Memories are fickle things. Good or bad, some fade in time, while others are recalled as if they happened yesterday.
Horrific memories are another matter altogether. They can be buried. They can be ignored, but they’ll always be a part of who you are, and perhaps even shape who and what you become.
Last week, School District #83 students respectfully honoured Canada’s First Nations by recognizing the horrors of the residential school experience with Orange Shirt Day.
Occurring Sept. 30th, Orange Shirt Day was started in 2013 in honour of residential school survivors, including Phyllis Webstad, whose clothes, including a new orange shirt given to her by her grandmother, were stripped away from her on her first day of residential school.
Shuswap Middle School hosted a school district Orange Shirt Day ceremony. One of the guest speakers, Neskonlith Indian Band member Gerry Thomas, painfully recounted his time in a residential school. Though it happened 50 years ago, it was clear the scars left by the experience are as raw as when they were first inflicted.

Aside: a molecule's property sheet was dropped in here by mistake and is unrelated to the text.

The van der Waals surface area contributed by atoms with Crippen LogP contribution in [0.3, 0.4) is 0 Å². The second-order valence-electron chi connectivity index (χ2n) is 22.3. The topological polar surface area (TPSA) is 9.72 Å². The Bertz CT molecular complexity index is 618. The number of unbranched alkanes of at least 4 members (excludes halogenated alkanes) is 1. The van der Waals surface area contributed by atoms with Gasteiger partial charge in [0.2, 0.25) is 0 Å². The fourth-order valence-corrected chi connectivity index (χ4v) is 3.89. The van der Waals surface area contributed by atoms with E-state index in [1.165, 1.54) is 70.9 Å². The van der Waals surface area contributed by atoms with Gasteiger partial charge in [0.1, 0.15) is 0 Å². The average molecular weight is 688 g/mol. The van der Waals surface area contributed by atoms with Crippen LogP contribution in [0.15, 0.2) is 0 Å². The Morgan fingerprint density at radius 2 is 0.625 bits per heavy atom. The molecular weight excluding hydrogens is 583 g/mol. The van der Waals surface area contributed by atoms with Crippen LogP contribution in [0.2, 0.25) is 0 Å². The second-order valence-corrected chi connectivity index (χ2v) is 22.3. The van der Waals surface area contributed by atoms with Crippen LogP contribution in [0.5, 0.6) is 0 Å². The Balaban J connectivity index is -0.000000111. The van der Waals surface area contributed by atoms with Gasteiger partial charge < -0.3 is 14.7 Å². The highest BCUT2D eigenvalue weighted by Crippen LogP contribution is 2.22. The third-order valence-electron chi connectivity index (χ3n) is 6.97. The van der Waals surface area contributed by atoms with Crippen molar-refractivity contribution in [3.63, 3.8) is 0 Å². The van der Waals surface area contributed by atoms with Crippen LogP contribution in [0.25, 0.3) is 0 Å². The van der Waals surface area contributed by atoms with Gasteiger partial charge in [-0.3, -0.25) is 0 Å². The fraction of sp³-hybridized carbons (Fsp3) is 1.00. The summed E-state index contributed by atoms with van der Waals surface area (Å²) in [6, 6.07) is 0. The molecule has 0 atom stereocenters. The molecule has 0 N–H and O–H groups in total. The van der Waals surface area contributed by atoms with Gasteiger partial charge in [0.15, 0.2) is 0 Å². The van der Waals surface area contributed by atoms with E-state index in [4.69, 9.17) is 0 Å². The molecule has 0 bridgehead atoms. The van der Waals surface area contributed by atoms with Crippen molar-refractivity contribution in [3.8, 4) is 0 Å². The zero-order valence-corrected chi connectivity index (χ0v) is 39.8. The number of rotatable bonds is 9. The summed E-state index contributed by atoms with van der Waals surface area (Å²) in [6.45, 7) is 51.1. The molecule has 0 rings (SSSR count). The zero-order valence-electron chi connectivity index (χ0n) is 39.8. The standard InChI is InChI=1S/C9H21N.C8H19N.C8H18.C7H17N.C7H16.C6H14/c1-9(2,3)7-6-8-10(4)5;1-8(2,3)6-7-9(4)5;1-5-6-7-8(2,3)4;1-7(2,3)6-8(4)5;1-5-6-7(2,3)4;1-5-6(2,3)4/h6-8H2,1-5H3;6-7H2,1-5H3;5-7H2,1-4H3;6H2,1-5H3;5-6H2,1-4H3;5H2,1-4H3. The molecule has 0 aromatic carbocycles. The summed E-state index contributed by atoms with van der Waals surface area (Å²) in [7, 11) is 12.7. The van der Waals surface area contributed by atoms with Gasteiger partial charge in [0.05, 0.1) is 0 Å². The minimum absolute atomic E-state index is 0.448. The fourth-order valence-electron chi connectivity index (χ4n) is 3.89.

Trite sentiments about time healing all wounds and putting the past behind us do nothing to diminish such memories. Perhaps nothing can. But we can make the necessary effort to assure Thomas and other residential school survivors that what happened in the past will never happen again.
Our public schools play a key role in this, making sure Aboriginal history is prominent, honest and accurate in the curriculum, while fostering respect among students for one another’s freedoms of cultural practices and expression.
School District #83 has educators working behind the scenes to each of these ends and more – promoting truth and reconciliation in the schools. Hopefully, this will further establish a foundation of shared experiences that leave positive lasting memories.